# Article questions

• Bronze
Joined: 18.07.2008

And two parts of it puzzled me a little.

"We are in the beginning of a 22\$ sit and go. Unfortunately we were too lazy to do any table selection, which is why we've ended-up with some decent players at our table"

Now from what I understand from playing poker in bricks and mortar, table selection is done by first observing a table first before deciding whether or not to sit at it.

How does this apply to SnGs where you cannot take the seat during the game and so cannot observe the table in action first?

Also this puzzled me:

"However, because fish also make very bad calls, a push has little value because some fish might think "he has nothing" and that "he only wants to represent the flush so I'll go ahead and call him with my top or middle pair"."

The scenario is with a top pair and top kicker. If the fish is going to call anyway why would a push here not be the right move? The quote seems to suggest that the fish might call with a weak hand, isn't that a good thing?
• 3 replies
• Bronze
Joined: 06.03.2008
Hi douglasjastewart,

Refering to your table selection question, when you play a site like titan, the SnG's take so long to fill up, therefore if we see alot of regulars we may think about withdrawing from that specific SnG. If you play stars, at the lower limits you wont have played with alot of the players before, and the tables fill up so quick, so table selection is much harder.

Refering to the hand you also mentioned (2.3), I think the article is assuming that villain will bluff bet at the pot, and there is more value playing this way. I personally dont mind betting out on the river, depending on what buyin it is. We need to think, if we bet out what hands will call us and what hands will fold. IMO we cant make a better hand fold, but we may get a worse hand to call, and extract abit of value. If you are still unsure maybe you could post a similar hand of your own in the sample Hands section.

Greetings,
Stiev
• Bronze
Joined: 02.03.2008
I have a question from the same article. In assignment 2.1 it sais:

"So far we have invested 160 chips and have gotten a lot of action. We don't know whether UTG is holding AA or KK or whether a guy in a later position is trying to be tricky while holding these kinds of hands as well. We don't want to get in big trouble here, which is why we have an easy fold. It would be a lot different if we had QQ in this position."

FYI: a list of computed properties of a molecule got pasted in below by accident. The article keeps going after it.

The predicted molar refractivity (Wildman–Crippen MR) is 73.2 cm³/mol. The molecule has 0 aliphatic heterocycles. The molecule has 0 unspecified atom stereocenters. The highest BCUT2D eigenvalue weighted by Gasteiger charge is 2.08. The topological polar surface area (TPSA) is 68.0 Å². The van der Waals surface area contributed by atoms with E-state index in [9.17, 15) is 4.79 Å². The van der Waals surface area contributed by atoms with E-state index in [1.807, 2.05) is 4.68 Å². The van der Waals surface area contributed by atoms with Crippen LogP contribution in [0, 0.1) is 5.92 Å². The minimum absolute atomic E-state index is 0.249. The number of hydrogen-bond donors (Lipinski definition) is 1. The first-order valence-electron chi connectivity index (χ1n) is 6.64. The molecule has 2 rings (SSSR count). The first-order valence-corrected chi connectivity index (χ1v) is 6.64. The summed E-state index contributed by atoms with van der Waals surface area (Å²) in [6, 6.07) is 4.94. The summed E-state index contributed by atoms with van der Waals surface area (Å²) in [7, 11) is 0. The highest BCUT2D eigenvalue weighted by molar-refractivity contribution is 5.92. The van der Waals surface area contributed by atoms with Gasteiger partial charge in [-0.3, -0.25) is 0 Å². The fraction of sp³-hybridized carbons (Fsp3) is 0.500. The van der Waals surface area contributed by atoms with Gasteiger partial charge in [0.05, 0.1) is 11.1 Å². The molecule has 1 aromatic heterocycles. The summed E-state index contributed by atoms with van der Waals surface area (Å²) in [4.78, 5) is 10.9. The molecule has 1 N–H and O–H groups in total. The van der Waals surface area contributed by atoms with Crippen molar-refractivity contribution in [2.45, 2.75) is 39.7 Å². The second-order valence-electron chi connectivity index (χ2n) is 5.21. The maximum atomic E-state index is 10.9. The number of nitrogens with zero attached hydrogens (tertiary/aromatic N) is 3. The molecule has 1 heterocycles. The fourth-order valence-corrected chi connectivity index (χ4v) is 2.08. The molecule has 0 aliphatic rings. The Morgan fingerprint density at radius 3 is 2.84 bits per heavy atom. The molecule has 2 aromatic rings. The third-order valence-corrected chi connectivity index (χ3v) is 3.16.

I don't understand why would it be a lot different if we had QQ. If we put one of the players on AA or KK our equity doesn't change very much if we have QQ (it's even a bit worse).

equity win tie pots won pots tied
Hand 0: 81.526% 80.99% 00.54% 99843456 666846.00 { KK+ }
Hand 1: 18.474% 17.93% 00.54% 22108740 666846.00 { AKo }

equity win tie pots won pots tied
Hand 0: 81.741% 81.52% 00.22% 100497852 277182.00 { KK+ }
Hand 1: 18.259% 18.03% 00.22% 22233672 277182.00 { QQ }
• Bronze
Joined: 06.03.2008

It really depends on what buyin the SnG is imo. You are working the equity out against one villain, wheras there is still another 2 villians to act after you in the hand. This will change our equity alot if we have more callers. Also to make an even more accurate evaluation, we need to put them guys on a range, and we cant really do that as we dont have stats.

Those hands are there to discuss.

IMO a limp/raise from UTG is often a big pair. If he has a little pair, we are flipping. If he has a weaker ace, I think he'd fold. If he has KK,AA he dominates us. So at best we are in a flip.

If we hold QQ in the same position. We dominate pocket pairs. We flip againt AK, and we are domminated by KK and AA.

So QQ is a way better hand in this spot. I have made my statements based on being HU with the UTG, but with 2 people still to act, AK is even more risky.

Hope this kinda helps,
Stiev